Whether you are an Apple stan or a Samsung tragic, you can’t help but gawk at the figures the world’s biggest tech companies are pulling. In a somewhat unexpected reveal, Apple posted a staggering USD$81.4 billion revenue figure for Q3, a company record for the period and a blockbuster result for the technology giant. In fact, the announcement far surpassed initial expectations, which had Wall Street predicting a USD$73.3 billion posting. Shows what they know, right?
In terms of figures, it’s quite difficult to unpack just what this means for Apple and indeed the wider technology industry. After a year marred with pandemics and stay at home orders, the US’ slow return to normality has been met with widespread commercial spending as retailers look to escape the clutches of the pandemic squeeze.
For Apple, the impressive growth was driven primarily by strong iPhone sales, which increased to USD$39.5 billion, up from USD$26 billion previously. But while US consumers were eager for a little retail therapy, it appears China was the region leading the charge. Sales in Greater China skyrocketed by more than 50 per cent to USD$14.76 billion, while the Americas accounted for USD$35.89 billion compared to USD$27 billion the year before.
“Our record June quarter operating performance included new revenue records in each of our geographic segments, double-digit growth in each of our product categories, and a new all-time high for our installed base of active devices,” said the company’s CFO Luca Maestri. “We generated $21 billion of operating cash flow, returned nearly $29 billion to our shareholders during the quarter, and continued to make significant investments across our business to support our long-term growth plans.”
While Apple’s success in the mobile sector is being spurred by rumours the iPhone 13 is only months away, Maestri also let slip a little warning. Despite development being viewed as ‘ahead of schedule’, the Apple CFO confirmed supply of its products will be badly affected moving forward, with iPhones and iPads to bear most of the brunt.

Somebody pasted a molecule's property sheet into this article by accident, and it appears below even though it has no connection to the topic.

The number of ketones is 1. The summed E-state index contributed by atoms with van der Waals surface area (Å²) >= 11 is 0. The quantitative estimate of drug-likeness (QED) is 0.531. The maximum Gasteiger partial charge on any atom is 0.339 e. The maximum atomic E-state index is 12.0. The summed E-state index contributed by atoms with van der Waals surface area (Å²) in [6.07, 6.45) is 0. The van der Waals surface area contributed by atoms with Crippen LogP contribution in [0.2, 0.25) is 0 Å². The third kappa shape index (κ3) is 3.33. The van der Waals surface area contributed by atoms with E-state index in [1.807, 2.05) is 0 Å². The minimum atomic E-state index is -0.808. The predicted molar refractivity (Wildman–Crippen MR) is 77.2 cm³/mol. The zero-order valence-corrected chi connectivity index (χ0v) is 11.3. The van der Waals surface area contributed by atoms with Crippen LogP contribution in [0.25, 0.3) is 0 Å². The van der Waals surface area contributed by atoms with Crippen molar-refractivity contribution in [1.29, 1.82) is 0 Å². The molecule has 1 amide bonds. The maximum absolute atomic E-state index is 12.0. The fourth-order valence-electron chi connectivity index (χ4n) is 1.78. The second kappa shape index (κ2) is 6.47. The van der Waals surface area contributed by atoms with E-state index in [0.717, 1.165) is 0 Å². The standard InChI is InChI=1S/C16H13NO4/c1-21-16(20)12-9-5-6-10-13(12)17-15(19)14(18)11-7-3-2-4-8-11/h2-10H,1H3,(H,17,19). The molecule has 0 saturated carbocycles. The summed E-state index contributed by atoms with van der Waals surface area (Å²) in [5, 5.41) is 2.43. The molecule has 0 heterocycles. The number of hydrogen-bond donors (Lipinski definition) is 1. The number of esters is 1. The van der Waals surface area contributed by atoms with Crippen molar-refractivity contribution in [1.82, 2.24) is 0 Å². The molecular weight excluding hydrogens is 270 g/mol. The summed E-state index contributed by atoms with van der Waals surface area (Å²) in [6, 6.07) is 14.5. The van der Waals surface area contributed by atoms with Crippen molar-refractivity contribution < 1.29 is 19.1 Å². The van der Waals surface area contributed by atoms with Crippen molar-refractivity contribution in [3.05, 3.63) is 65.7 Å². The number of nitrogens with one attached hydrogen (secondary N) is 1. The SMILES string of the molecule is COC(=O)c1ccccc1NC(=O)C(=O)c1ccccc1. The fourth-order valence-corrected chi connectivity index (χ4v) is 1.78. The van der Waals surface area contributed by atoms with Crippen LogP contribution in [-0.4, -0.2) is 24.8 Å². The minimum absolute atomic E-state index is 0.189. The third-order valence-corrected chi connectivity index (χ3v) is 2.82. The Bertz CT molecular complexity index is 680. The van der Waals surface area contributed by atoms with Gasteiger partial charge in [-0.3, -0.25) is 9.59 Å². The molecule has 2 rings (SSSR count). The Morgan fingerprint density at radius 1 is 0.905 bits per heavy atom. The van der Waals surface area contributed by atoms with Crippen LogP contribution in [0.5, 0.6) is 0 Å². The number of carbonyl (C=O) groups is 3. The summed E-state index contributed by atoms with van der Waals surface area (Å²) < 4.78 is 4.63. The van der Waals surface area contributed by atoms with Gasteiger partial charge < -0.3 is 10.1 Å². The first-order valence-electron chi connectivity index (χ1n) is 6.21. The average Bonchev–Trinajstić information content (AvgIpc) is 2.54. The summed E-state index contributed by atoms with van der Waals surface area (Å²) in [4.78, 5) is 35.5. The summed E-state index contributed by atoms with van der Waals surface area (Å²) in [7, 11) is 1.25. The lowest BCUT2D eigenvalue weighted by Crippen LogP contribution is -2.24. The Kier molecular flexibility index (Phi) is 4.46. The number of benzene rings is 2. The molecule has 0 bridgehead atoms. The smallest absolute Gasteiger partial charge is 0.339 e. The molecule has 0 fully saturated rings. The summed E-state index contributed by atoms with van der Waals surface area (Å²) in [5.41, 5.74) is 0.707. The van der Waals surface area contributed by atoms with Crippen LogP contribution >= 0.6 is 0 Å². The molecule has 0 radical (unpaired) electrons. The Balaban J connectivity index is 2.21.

“We expect supply constraints during the September quarter to be greater than what we experienced during the June quarter. The constraints will primarily impact iPhone and iPad,” Maestri explained on the Q3 earnings call.
For reference, September is the month widely expected to see the launch of the new iPhone 13, alongside the redesigned iPad mini. Like most companies, however, Apple has felt the pinch of a Global Chip Shortage, the very same one that has made the PS5 relatively impossible to purchase. While the iPhone producer has faired well so far, it’s undoubtedly had an impact on production. In fact, some experts are suggesting that one of the most revealing aspects of the COVID-19 pandemic has been the peeling back of the global supply curtain.
“The pandemic has shown us that global supply chains are a huge house of cards: fragile enough on a good day, but prone to come tumbling down when there’s an unexpected breeze,” Glenn McGillivray, managing director at Institute for Catastrophic Loss Reduction at Western University wrote.
“Prior to COVID-19, there was already great pressure on the production of microprocessors, microcontrollers, motherboards and the like due to limited global production capacity and greater calls for product. The pandemic has placed additional pressure on an already pressed segment, as production and distribution bottlenecks have been met with increased pandemic-driven demand.”
The shortage of chips has been widely documented and while things are starting to move in the right direction, it does show that even the wealthiest industries aren’t immune to external factors. With perhaps the biggest release since Sony’s PlayStation 5 last year, the Apple iPhone 13 promises to push the envelope further. Demand for chips may be increasing, but if there’s one thing we’ve learned from Apple’s marketing, it’s that making us wait isn’t always a bad thing.